Type III: Subtalar dislocation
Type IV:Subtalar + Tibiotalar + Talonavicular Dislocation (although very uncommon, it seems that the reported number is an underestimation of its incidence, probably due to missed diagnoses)
In a case of simultaneous talar body fracture-dislocation reported by Sayegh et al. in 2009, it was claimed that no similar case has ever been reported and published in UK. A 29 year-old patient with low socioeconomic status was admitted with talar body fracture and talonavicular and subtalar dislocation. Due to wound infection, the injury had been fixed by K-wire. In the follow up, the patient reportedly developed posttraumatic arthritis but did not show any signs of AVN. Ankle ROM was decreased on both sides but the patient's overall activity after treatment had been satisfactory (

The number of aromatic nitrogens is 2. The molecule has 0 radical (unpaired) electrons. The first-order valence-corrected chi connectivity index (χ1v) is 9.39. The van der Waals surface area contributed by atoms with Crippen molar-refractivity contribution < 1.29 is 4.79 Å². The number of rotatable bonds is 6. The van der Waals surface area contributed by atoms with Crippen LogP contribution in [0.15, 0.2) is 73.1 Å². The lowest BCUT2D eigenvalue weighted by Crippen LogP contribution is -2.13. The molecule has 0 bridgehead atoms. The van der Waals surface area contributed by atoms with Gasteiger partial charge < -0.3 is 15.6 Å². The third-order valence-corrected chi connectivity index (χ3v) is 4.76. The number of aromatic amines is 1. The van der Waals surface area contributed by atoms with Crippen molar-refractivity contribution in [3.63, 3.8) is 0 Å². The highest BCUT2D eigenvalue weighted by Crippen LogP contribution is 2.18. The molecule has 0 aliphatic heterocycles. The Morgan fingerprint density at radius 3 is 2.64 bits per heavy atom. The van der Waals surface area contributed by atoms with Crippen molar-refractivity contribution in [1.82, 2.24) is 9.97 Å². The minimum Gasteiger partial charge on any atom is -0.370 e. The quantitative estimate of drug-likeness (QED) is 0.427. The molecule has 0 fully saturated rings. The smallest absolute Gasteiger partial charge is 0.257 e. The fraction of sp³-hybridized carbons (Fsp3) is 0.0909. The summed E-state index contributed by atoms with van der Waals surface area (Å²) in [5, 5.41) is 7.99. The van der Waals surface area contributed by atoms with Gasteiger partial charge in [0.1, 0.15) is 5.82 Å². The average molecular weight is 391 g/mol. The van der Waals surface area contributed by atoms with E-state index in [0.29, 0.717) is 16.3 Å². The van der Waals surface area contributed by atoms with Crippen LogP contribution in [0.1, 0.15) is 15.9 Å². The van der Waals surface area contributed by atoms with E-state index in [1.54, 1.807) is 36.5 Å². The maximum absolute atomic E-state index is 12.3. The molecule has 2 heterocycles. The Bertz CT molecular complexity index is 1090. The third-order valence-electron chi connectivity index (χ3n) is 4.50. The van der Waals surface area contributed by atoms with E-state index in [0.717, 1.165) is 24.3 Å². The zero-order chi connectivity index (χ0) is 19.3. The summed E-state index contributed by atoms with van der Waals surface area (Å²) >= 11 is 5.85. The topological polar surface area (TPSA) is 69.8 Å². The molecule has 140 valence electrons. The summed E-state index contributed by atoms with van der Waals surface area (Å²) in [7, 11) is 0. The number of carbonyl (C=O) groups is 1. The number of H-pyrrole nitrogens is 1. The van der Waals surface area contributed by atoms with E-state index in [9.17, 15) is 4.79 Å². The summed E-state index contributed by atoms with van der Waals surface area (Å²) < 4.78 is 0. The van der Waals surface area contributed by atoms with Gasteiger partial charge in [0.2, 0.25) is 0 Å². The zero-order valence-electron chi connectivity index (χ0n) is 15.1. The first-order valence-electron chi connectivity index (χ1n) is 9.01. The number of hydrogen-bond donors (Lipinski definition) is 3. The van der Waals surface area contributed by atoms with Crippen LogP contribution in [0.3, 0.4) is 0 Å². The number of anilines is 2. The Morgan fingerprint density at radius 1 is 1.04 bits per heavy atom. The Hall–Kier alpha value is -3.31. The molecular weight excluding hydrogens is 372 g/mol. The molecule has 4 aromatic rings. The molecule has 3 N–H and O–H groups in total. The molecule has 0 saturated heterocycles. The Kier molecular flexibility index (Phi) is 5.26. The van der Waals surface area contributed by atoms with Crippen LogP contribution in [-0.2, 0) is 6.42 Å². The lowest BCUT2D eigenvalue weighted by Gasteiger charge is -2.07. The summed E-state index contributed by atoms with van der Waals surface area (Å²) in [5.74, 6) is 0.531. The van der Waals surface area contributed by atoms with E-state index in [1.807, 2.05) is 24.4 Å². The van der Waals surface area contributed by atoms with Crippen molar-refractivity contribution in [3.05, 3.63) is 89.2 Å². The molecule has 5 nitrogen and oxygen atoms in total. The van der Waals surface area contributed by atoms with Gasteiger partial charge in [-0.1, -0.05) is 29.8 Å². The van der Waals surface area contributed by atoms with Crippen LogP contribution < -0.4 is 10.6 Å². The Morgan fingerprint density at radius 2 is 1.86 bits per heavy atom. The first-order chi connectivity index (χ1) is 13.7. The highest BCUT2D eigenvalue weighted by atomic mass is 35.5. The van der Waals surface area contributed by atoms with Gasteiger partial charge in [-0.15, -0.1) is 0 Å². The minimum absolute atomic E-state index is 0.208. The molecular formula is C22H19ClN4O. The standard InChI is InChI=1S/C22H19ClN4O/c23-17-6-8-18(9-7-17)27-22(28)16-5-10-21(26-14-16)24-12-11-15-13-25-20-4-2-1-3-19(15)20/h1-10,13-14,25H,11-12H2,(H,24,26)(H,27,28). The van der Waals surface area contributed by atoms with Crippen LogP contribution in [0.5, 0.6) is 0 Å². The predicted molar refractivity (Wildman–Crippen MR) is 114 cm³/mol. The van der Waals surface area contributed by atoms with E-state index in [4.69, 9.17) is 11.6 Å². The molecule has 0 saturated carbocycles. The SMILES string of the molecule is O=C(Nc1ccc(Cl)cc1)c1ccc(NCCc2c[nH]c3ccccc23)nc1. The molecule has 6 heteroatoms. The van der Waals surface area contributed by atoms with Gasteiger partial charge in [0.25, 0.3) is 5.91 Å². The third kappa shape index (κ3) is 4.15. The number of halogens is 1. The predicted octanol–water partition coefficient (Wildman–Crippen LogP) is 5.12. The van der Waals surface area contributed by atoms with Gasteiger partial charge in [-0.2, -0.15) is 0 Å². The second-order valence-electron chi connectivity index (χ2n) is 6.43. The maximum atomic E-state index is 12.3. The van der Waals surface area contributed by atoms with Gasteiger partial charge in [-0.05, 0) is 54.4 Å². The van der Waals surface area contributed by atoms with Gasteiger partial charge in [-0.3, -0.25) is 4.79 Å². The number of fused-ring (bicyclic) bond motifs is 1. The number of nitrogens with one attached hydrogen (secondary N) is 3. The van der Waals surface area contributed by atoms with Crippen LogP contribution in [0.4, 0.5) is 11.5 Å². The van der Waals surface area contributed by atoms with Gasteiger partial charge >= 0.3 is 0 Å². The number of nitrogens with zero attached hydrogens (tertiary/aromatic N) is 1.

3). It has been suggested that in cases of talar body fracture with posterior dislocation (Types III and IV in Hawkin's Classification) urgent reduction be performed since they may be accompanied by severe soft tissue injury, rapidly progressive edema, and necrosis. Due to the aforementioned accompanying complications, closed reduction is not a plausible option. Recommended surgical treatment includes anteromedial approach with sufficient muscle relaxation for reduction, accomplished by applying traction and plantar flexion. To achieve complete reduction, a lateral approach and internal fixation is used eventually ( 9). In our literature review, we found only one report on simultaneous bilateral fracture-dislocation of the talus since 2009 (discussed above). The present case provides opportunity for further investigation of the clinical and therapeutic aspects regarding this condition. This case report also enables us to study the possible postoperative complications and the needed care ( 5, 9).Our patient had left talar neck, lateral process and right talar body fractures with bilateral subtalar and talonavicular dislocations. He underwent urgent bilateral internal fixation. Most talar fractures have poor postoperative prognoses. In most patients investigated by numerous studies, certain postoperative disabilities have been reported and the patients are known to have certain degrees of permanent pain and limitation in movement. Besides, short term complications such as infection, increased risk of AVN, and secondary osteoarthritis can be regarded as inevitable after-effects of this fracture ( 3, 13- 17). Considering short term and long term complications, the postoperative outcomes and the complications seen in this bilateral fracture-dislocation discussed here hold importance and may help to elucidate some of the details regarding this subject.